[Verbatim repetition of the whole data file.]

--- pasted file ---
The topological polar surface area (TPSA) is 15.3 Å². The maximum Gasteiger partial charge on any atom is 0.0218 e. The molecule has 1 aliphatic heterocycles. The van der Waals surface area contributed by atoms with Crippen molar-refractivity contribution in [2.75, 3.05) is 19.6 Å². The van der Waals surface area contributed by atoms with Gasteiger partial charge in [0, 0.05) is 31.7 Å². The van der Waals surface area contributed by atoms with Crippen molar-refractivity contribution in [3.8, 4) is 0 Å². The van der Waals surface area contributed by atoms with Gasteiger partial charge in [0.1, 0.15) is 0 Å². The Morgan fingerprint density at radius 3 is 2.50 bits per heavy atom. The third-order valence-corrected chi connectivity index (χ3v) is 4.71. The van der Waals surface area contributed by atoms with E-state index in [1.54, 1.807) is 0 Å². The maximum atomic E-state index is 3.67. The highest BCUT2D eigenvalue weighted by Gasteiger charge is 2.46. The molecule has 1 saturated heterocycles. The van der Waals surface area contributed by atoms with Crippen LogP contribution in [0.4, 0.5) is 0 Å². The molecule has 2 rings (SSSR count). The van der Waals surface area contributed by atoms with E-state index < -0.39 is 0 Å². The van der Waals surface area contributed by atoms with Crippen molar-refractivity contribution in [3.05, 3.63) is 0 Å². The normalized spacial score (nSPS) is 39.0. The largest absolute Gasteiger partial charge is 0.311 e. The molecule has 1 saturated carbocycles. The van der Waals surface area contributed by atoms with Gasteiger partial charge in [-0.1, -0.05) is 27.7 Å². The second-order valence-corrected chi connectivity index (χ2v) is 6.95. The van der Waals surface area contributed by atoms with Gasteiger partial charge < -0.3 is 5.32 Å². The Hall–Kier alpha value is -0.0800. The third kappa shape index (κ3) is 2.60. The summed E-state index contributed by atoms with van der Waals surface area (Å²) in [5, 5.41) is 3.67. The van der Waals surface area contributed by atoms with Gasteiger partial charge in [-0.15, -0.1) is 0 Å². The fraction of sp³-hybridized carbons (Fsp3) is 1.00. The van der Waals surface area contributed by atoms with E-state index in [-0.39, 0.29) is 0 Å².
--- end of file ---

The topological polar surface area (TPSA) is 15.3 Å². The maximum Gasteiger partial charge on any atom is 0.0218 e. The molecule has 1 aliphatic heterocycles. The van der Waals surface area contributed by atoms with Crippen molar-refractivity contribution in [2.75, 3.05) is 19.6 Å². The van der Waals surface area contributed by atoms with Gasteiger partial charge in [0, 0.05) is 31.7 Å². The van der Waals surface area contributed by atoms with Crippen molar-refractivity contribution in [3.8, 4) is 0 Å². The van der Waals surface area contributed by atoms with Gasteiger partial charge in [0.1, 0.15) is 0 Å². The Morgan fingerprint density at radius 3 is 2.50 bits per heavy atom. The third-order valence-corrected chi connectivity index (χ3v) is 4.71. The van der Waals surface area contributed by atoms with E-state index in [1.54, 1.807) is 0 Å². The maximum atomic E-state index is 3.67. The highest BCUT2D eigenvalue weighted by Gasteiger charge is 2.46. The molecule has 1 saturated heterocycles. The van der Waals surface area contributed by atoms with Crippen LogP contribution in [0.4, 0.5) is 0 Å². The molecule has 2 rings (SSSR count). The van der Waals surface area contributed by atoms with E-state index < -0.39 is 0 Å². The van der Waals surface area contributed by atoms with Crippen molar-refractivity contribution in [3.05, 3.63) is 0 Å². The normalized spacial score (nSPS) is 39.0. The largest absolute Gasteiger partial charge is 0.311 e. The molecule has 1 saturated carbocycles. The van der Waals surface area contributed by atoms with Gasteiger partial charge in [-0.1, -0.05) is 27.7 Å². The second-order valence-corrected chi connectivity index (χ2v) is 6.95. The van der Waals surface area contributed by atoms with Gasteiger partial charge < -0.3 is 5.32 Å². The Hall–Kier alpha value is -0.0800. The third kappa shape index (κ3) is 2.60. The summed E-state index contributed by atoms with van der Waals surface area (Å²) in [5, 5.41) is 3.67. The van der Waals surface area contributed by atoms with Gasteiger partial charge in [-0.15, -0.1) is 0 Å². The fraction of sp³-hybridized carbons (Fsp3) is 1.00. The van der Waals surface area contributed by atoms with E-state index in [-0.39, 0.29) is 0 Å².